Education & Careers

A Meeting Of Educational Minds

An interview with the heads of the new BJENY-SAJES
as they reframe a vision for the agency.

Associate Editor
08/17/2010

When it takes seven syllables just to say your organization’s acronym, let alone its full name, you know you have a marketing problem.

Which is why finding a new moniker and “re-branding” are among the top priorities of BJENY-SAJES, the merger of New York’s two central agencies for Jewish education: the 100-year-old Board of Jewish Education of Greater New York and the relatively youthful Suffolk Association for Jewish Education Services.

Robert Sherman and Deborah Friedman are in charge of BJENY-SAJES rebranding and restructuring.

What’s New In Jewish Education

Training Hebrew school leaders … Summer camp that stresses cuisine, fashion? … Hebrew U. researcher gets fishy.

Staff Writer
08/17/2010

 ith modest salaries and a distinct lack of glamour, status and perks, congregational educators — also known as Hebrew school, or religious school, principals — often struggle with feelings of isolation and burnout.

Participants in  the Leadership Institute for Congregational School.

Striking Distance

01/09/2008
Israel Correspondent

Jerusalem — There were a few spots available this week in the gated parking lot outside the Hebrew University’s Givat Ram campus. That’s about the only good news that has so far come out of the strike by 4,500 senior faculty members of the country’s seven universities, the longest such strike in the country’s history.

Launched in October, just after the start of the new semester (and five months after university students waged a strike) the faculty strike has wreaked havoc in an already troubled higher education system.

Head Start — And More — For Ethiopian Kids

01/09/2008
Special To The Jewish Week

Rehovot, Israel — Seated in tiny chairs organized in the shape of a horseshoe, 32 kindergarteners watch attentively as their teacher, Vered Reinstein, asks them how to spell the word “Shalom” in Hebrew.  Eager hands wave as Reinstein chooses a boy to pluck the letter “shin” off a felt board, a girl to find the “vav,” until the four-letter word is completed.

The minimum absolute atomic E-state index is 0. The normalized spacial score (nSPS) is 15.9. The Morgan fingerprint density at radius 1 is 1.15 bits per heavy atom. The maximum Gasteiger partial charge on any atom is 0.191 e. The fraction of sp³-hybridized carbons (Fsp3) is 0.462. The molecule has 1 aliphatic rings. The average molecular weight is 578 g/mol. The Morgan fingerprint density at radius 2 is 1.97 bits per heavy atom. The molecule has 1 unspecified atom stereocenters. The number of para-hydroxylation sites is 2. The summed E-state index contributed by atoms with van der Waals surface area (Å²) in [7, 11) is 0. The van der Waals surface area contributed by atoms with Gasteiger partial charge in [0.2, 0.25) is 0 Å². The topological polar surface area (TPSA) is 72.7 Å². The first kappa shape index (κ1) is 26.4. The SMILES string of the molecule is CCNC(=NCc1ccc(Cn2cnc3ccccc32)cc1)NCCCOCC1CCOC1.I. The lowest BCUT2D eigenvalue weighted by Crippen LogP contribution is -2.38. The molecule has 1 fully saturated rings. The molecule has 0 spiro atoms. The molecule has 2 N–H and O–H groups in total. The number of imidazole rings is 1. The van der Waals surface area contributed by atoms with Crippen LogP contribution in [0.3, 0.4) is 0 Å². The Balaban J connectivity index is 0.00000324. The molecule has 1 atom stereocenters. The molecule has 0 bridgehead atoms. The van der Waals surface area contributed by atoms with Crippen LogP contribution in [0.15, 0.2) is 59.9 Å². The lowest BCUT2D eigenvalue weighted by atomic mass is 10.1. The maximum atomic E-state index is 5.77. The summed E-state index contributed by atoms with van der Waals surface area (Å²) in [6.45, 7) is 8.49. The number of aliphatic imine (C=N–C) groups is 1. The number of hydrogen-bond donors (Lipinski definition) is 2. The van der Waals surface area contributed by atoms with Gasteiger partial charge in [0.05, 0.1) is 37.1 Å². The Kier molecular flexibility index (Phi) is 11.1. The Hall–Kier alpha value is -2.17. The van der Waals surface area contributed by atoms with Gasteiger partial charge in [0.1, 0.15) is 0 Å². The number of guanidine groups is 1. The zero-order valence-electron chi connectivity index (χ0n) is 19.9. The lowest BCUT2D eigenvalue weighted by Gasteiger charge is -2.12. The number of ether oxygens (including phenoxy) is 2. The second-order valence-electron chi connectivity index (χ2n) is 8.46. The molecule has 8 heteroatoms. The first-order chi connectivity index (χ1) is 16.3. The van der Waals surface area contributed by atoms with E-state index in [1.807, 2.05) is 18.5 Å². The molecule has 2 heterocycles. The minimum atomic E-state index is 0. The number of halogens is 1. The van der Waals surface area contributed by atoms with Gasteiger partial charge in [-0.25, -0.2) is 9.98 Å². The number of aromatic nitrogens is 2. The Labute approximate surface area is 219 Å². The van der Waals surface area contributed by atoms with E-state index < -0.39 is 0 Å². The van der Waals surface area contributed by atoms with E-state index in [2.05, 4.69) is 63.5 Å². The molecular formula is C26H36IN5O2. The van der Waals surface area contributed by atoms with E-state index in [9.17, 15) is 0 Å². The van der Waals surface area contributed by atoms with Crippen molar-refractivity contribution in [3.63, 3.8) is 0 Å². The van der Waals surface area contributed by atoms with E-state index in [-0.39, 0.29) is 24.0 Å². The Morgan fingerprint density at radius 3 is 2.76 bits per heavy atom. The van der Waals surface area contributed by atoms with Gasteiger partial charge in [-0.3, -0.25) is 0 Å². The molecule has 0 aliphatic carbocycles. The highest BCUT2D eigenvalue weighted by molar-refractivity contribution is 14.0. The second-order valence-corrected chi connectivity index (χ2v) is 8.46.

An Italian Philosophy Inspires Jewish Preschools

01/09/2008
Special To The Jewish Week

On a recent winter morning the 130 children attending the nursery school at Manhattan’s Stephen Wise Free Synagogue are engaged in such hands-on projects as building a sukkah, maintaining a rooftop garden and creating small clay sculptures. Some have designed a replica of the Brooklyn Bridge, made from Styrofoam and other objects, while each class has met with a Jewish scribe to learn about a project that involves the entire congregation: the drafting of a Torah to mark the synagogue’s 100th anniversary.

 

An Italian Philosophy Inspires Jewish Preschools

01/09/2008
Special To The Jewish Week

On a recent winter morning the 130 children attending the nursery school at Manhattan’s Stephen Wise Free Synagogue are engaged in such hands-on projects as building a sukkah, maintaining a rooftop garden and creating small clay sculptures. Some have designed a replica of the Brooklyn Bridge, made from Styrofoam and other objects, while each class has met with a Jewish scribe to learn about a project that involves the entire congregation: the drafting of a Torah to mark the synagogue’s 100th anniversary.

 

Making Strides In Russia?

01/09/2008
Special To The Jewish Week

Olga Glebova identifies herself as part of a distinguished and highly regarded class in Russia, hailing, she says, from “a very old, noble Russian family.” Like much of the country, she’s also Russian Orthodox, a faith whose leaders have often been at odds with Russian Jewry.

But Glebova, an English teacher in Moscow, tries to discuss the Holocaust as much as possible at the high school in which she works.

Educators Going Viral

Israel Correspondent
01/15/2010

Jerusalem — Conference organizers usually frown on participants who Facebook, Tweet or Google during a seminar, but no one objected when some of the 14 participants in a new fellowship program for Jewish educators did just that during a lively lecture. 

Syndicate content